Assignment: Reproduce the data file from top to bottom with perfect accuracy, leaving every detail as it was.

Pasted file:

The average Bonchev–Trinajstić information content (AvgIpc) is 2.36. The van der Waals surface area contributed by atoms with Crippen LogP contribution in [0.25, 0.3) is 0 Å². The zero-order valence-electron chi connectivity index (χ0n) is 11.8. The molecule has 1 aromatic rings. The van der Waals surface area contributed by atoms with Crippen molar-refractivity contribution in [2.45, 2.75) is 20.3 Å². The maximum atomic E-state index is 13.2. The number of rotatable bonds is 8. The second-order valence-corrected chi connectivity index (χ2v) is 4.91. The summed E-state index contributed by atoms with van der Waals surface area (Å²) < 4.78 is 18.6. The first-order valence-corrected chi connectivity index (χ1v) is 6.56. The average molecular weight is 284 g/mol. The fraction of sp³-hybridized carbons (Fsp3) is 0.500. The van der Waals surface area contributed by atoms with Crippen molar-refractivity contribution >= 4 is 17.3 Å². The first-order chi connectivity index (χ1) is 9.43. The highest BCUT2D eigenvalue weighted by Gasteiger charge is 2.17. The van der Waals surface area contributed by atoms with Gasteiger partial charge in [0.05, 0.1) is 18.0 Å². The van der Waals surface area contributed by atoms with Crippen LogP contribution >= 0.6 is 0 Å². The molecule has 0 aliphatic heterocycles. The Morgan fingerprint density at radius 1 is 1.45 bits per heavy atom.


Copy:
The average Bonchev–Trinajstić information content (AvgIpc) is 2.36. The van der Waals surface area contributed by atoms with Crippen LogP contribution in [0.25, 0.3) is 0 Å². The zero-order valence-electron chi connectivity index (χ0n) is 11.8. The molecule has 1 aromatic rings. The van der Waals surface area contributed by atoms with Crippen molar-refractivity contribution in [2.45, 2.75) is 20.3 Å². The maximum atomic E-state index is 13.2. The number of rotatable bonds is 8. The second-order valence-corrected chi connectivity index (χ2v) is 4.91. The summed E-state index contributed by atoms with van der Waals surface area (Å²) < 4.78 is 18.6. The first-order valence-corrected chi connectivity index (χ1v) is 6.56. The average molecular weight is 284 g/mol. The fraction of sp³-hybridized carbons (Fsp3) is 0.500. The van der Waals surface area contributed by atoms with Crippen molar-refractivity contribution >= 4 is 17.3 Å². The first-order chi connectivity index (χ1) is 9.43. The highest BCUT2D eigenvalue weighted by Gasteiger charge is 2.17. The van der Waals surface area contributed by atoms with Gasteiger partial charge in [0.05, 0.1) is 18.0 Å². The van der Waals surface area contributed by atoms with Crippen LogP contribution >= 0.6 is 0 Å². The molecule has 0 aliphatic heterocycles. The Morgan fingerprint density at radius 1 is 1.45 bits per heavy atom.